oh — and a correction to my original response: the RE in my family was my great-great grandfather, not my great. I mention this in case anyone reading tries to calculate my age (not that this is likely, but I like to correct when I can).

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        • I’m no expert on the REs, just know a few here in Gib, and Eddie who commented above has far more knowledge than I do about them. Because of what they do, Gib was obviously a prime place for REs to be stationed.
          I doubt the Gibreg band gets exposure elsewhere although the reg has done some changing of the guard at Buck House.
          I think it’s easy to get complacent about where one lives, and not appreciate the good things, so it’s always nice to take time out to enjoy them.
          I’m not sure I’m a good official spokesperson for Gib these days! I’ve donecfactual posts in the past, perhaps I should reblog them.
          Gosh. I know zilch about me great grandfathers, let alone great great!

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  7. Wow, you did a post! I thought you’d dropped off the end of the earth, or the rock lol. Anway, love the post… I remember Dad’s Army!!! :D Those uniforms are so sharp and a really nice red colour. I enjoyed the vid… nice music display, it’s just a shame they didn’t record them marching forwards and a little closer. :)

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    • I’m not actually up on the history, but see Eddie’s reply to Sunny above. AFAIK it started in the C18 when Spain continued to try (unsuccessfully) to retake Gib, and laid siege to Gib, hence the ‘Siege Tunnels’. And more up to date, there were plans to withdraw into the tunnels in WW2, including having a hospital in there. It is truly fascinating. The tunnels themselves are high and light, well the ones I visited are, with lots of separate rooms off.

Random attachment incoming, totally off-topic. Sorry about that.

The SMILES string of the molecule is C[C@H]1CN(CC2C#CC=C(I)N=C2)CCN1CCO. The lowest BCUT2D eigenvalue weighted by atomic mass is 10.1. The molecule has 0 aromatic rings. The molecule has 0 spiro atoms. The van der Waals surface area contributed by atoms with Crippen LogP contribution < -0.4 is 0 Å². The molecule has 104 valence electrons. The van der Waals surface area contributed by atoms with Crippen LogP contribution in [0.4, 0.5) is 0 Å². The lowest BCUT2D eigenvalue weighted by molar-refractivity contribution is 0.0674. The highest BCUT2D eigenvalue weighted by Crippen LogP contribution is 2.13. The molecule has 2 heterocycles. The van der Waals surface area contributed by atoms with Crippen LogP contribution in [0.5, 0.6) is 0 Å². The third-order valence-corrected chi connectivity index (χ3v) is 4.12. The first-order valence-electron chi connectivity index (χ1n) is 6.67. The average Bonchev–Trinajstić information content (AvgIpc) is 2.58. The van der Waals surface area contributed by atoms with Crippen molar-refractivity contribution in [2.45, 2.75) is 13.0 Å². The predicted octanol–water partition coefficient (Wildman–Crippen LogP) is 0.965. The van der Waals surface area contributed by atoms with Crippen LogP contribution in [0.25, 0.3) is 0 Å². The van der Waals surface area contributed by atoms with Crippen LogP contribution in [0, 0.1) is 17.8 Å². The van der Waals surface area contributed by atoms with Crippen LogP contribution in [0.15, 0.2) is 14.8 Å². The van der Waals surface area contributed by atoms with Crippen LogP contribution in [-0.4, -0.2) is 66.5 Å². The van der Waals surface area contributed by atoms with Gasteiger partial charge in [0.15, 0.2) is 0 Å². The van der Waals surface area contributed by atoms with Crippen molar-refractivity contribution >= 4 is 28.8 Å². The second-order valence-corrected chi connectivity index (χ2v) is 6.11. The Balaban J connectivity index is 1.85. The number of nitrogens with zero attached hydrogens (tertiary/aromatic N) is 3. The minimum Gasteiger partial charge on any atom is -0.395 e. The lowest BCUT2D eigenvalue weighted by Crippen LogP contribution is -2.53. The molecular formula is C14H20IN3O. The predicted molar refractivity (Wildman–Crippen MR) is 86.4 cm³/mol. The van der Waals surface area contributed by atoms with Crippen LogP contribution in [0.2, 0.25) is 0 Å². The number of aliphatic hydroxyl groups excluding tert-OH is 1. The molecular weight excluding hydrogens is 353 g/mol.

Liked by 1 person

    • I got rid of it a long time ago. Still shows up on reader. Too many people liking for the sake of it without reading. Imagine one of your posts with 50 mill photos and someone clicks like two seconds after you have posted. I think not.

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    • Hmm . . . I don’t use the reader, but the button did show up on a couple of your posts as I was going through them. Odd, that.

      As for the “like” issue . . . yup. My lengthy posts often garner likes almost simultaneously to me putting it up. A pet peeve of mine, but one I’ve come to terms with.

      Unless I know the person, I ignore “likes”. I also ignore subscription notices unless the person regularly interacts. More so if it’s obviously someone selling stuff.

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  8. Tunnel warfare sounds complex and simple all at once. Maybe like the Alamo, depends on positioning. However, I’m not an expert by any means.

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    • The tunnels are OK because they are so high and wide. There is lots of space so they can drive big army vehicles through! My photos of my tunnel trip are lost on a secret blog and a fried motherboard, I should at least try to find the one set.

      Liked by 1 person

        • I haven’t learned. Still don’t back up to a hard drive. Make the occasional cursory gesture with a memory stick. My secret blog is called my secret blog :D but the password? … something totally off the wall :( and definitely unhackable.